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  • Figuring Salvation: The Hōryūji Clay Sūtra Tableaux
  • Akiko Walley (bio)

Introduction

Hōryūji 法隆寺 is a Buddhist temple complex located to the southwest of the city of Nara. It was originally built in the early seventh century as Ikarugadera by a royal prince named Umayato no Toyotomimi 厩戸 豊聡耳 (574–ca. 622).1 Ikarugadera burned down in 670, but the temple was subsequently rebuilt at the current location and was functioning by the first half of the eighth century as Hōryūji.2 The oldest sanctuary of Hōryūji is known as the West Precinct 西院伽藍 (Saiin Garan, Fig. 1). It contains a Golden Hall 金堂 (Kondō) and a five-story pagoda 五重塔 (Gojūnotō, Fig. 2) located side by side, surrounded by a corridor 回廊 (Kairō) that presently connects to the Lecture Hall (講堂, Kōdō) to the north and the Central Gateway 中門 (Chūmon) to the south.3


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Fig. 1.

Birds-eye view of the West Precinct, Hōryūji, Nara. From Asano Kiyoshi, Hōryūji Saiin Garan, Nara no tera, 17 vols. (Tokyo: Iwanami Shoten, 1974), 1:20.

On each side of the first story of the pagoda, there is a sūtra tableau of polychrome unbaked clay in a semicircular alcove. Located between two of the four posts that surround a central “heart pillar” 心柱 (shinbashira), it faces outward toward the corridor (Figs. 3, 4). The Hōryūji sūtra tableaux are panoramic three-dimensional landscapes, a type of temple ornamentation that first [End Page 119]


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Fig. 2.

Five-story pagoda, Hōryūji. From Asuka Shiryōkan, Konenrin (Nara: Asuka Shiryōkan, 2003), 5.

[End Page 120]


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Fig. 3.

Interior of the first story, Five-story pagoda, Hōryūji. From Hôryûji kara Yakushiji e, Nihon bijutsu zenshū, ed. Mizuno Keizaburō et al., 23 vols. (Tokyo: Kōdansha, 1990), 2, pl. 118.

flourished on the archipelago in the latter half of the seventh century. They represent four popular Buddhist scenes: the Vimalakīrti scene to the east, featuring the debate between layman Vimalakīrti and Bodhisattva Mañjuśrī (Fig. 5); the Parinirvāṇa scene to the north, presenting the moment of Śākyamuni’s ultimate extinction among his human and nonhuman followers (Fig. 6); the Relic Distribution scene to the west with the scene of the veneration of the stūpa housing the distributed bodily relics of the Buddha, and a casket in the background symbolic of the cremation of Śākyamuni’s body (Fig. 7); and the Maitreya scene to the south, presenting the majestic Maitreya, the Buddha of the future, on his throne (Fig. 8).4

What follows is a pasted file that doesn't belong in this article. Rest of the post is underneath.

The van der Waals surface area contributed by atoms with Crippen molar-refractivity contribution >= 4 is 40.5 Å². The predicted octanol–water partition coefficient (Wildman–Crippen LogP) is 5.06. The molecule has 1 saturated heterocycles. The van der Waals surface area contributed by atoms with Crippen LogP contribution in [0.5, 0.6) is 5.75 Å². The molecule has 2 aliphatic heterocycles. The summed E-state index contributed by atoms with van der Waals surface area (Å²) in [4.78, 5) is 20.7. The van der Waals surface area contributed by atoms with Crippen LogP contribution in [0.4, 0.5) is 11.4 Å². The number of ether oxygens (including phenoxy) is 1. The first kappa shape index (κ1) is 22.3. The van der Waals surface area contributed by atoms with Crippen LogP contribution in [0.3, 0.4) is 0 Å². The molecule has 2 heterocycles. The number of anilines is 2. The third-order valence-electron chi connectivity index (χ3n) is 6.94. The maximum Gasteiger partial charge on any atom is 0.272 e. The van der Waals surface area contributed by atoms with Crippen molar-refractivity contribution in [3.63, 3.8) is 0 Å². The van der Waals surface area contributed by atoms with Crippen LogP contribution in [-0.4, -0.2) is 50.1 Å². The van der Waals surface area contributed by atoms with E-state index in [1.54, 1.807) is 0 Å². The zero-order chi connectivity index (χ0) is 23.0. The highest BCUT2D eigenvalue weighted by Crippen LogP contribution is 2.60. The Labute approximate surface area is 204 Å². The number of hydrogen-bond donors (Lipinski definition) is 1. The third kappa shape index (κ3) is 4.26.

The Hōryūji sūtra tableaux are the only surviving intact example of its kind in Japan, and the oldest surviving intact example in East Asia, providing invaluable insights into the artistry of and effect created by such ornamentation. The survival of the Hōryūji clay tableaux is a testament to the ties they (and the temple as a whole) maintained to the community through the subsequent centuries, though not necessarily always for the same reasons. The abundant documentary and physical evidence of multiple restorations attest to their continuous devotional significance, but (just as most other aspects of Hōryūji) the clay tableaux gained an additional layer of cultural significance in the wave of modernization that began in the Meiji period (1868–1912) as an epitome of early Japanese artistic skills and expressiveness—a sentiment that is widely shared even today.5

The clay figurines have been actively researched, particularly since the advent of art history as a scholarly discipline in the Meiji period.6 The study of these sūtra tableaux has been severely limited, however, by the fact that most figurines were moved long ago from their original positions. Confirming the subject of each scene through other means, much of the research done on this work so far has focused on interpreting the subject through historical and doctrinal evidence.7 Although there are significant studies on the circumstances surrounding the construction of the clay tableaux and their completion date, consisting...

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Additional Information

ISSN
1944-6497
Print ISSN
0066-6637
Pages
pp. 119-163
Launched on MUSE
2016-02-12
Open Access
No
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